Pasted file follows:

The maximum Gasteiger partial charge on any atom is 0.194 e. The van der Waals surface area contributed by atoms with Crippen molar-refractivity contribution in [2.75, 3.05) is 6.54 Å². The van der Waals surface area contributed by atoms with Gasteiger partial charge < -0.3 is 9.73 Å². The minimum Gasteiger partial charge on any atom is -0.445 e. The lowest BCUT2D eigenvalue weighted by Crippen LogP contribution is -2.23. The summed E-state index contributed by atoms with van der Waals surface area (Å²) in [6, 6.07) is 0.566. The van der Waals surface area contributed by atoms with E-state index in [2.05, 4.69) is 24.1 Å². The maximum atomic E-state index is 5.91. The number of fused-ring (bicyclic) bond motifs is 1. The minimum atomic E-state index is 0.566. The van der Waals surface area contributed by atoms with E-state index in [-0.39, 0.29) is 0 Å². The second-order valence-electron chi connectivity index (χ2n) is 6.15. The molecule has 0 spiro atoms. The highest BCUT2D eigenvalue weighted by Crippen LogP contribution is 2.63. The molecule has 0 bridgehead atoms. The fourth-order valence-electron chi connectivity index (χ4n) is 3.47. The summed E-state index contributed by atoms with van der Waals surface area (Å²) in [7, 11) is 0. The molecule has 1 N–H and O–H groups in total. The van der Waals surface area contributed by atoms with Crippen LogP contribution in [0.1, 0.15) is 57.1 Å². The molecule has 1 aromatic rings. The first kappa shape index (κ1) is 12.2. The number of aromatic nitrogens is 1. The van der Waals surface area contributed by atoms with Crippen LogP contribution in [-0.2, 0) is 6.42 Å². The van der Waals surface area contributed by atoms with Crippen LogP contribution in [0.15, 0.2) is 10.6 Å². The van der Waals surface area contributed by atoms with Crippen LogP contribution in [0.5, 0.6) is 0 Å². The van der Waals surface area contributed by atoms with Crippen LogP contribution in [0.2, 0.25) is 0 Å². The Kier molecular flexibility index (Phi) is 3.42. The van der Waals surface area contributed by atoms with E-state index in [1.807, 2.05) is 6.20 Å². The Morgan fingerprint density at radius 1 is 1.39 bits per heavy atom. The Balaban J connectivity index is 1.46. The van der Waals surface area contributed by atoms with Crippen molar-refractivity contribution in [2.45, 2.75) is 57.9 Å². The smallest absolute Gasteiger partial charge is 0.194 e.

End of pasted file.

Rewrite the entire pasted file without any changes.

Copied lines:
The maximum Gasteiger partial charge on any atom is 0.194 e. The van der Waals surface area contributed by atoms with Crippen molar-refractivity contribution in [2.75, 3.05) is 6.54 Å². The van der Waals surface area contributed by atoms with Gasteiger partial charge < -0.3 is 9.73 Å². The minimum Gasteiger partial charge on any atom is -0.445 e. The lowest BCUT2D eigenvalue weighted by Crippen LogP contribution is -2.23. The summed E-state index contributed by atoms with van der Waals surface area (Å²) in [6, 6.07) is 0.566. The van der Waals surface area contributed by atoms with E-state index in [2.05, 4.69) is 24.1 Å². The maximum atomic E-state index is 5.91. The number of fused-ring (bicyclic) bond motifs is 1. The minimum atomic E-state index is 0.566. The van der Waals surface area contributed by atoms with E-state index in [-0.39, 0.29) is 0 Å². The second-order valence-electron chi connectivity index (χ2n) is 6.15. The molecule has 0 spiro atoms. The highest BCUT2D eigenvalue weighted by Crippen LogP contribution is 2.63. The molecule has 0 bridgehead atoms. The fourth-order valence-electron chi connectivity index (χ4n) is 3.47. The summed E-state index contributed by atoms with van der Waals surface area (Å²) in [7, 11) is 0. The molecule has 1 N–H and O–H groups in total. The van der Waals surface area contributed by atoms with Crippen LogP contribution in [0.1, 0.15) is 57.1 Å². The molecule has 1 aromatic rings. The first kappa shape index (κ1) is 12.2. The number of aromatic nitrogens is 1. The van der Waals surface area contributed by atoms with Crippen LogP contribution in [-0.2, 0) is 6.42 Å². The van der Waals surface area contributed by atoms with Crippen LogP contribution in [0.15, 0.2) is 10.6 Å². The van der Waals surface area contributed by atoms with Crippen LogP contribution in [0.5, 0.6) is 0 Å². The van der Waals surface area contributed by atoms with Crippen LogP contribution in [0.2, 0.25) is 0 Å². The Kier molecular flexibility index (Phi) is 3.42. The van der Waals surface area contributed by atoms with E-state index in [1.807, 2.05) is 6.20 Å². The Morgan fingerprint density at radius 1 is 1.39 bits per heavy atom. The Balaban J connectivity index is 1.46. The van der Waals surface area contributed by atoms with Crippen molar-refractivity contribution in [2.45, 2.75) is 57.9 Å². The smallest absolute Gasteiger partial charge is 0.194 e.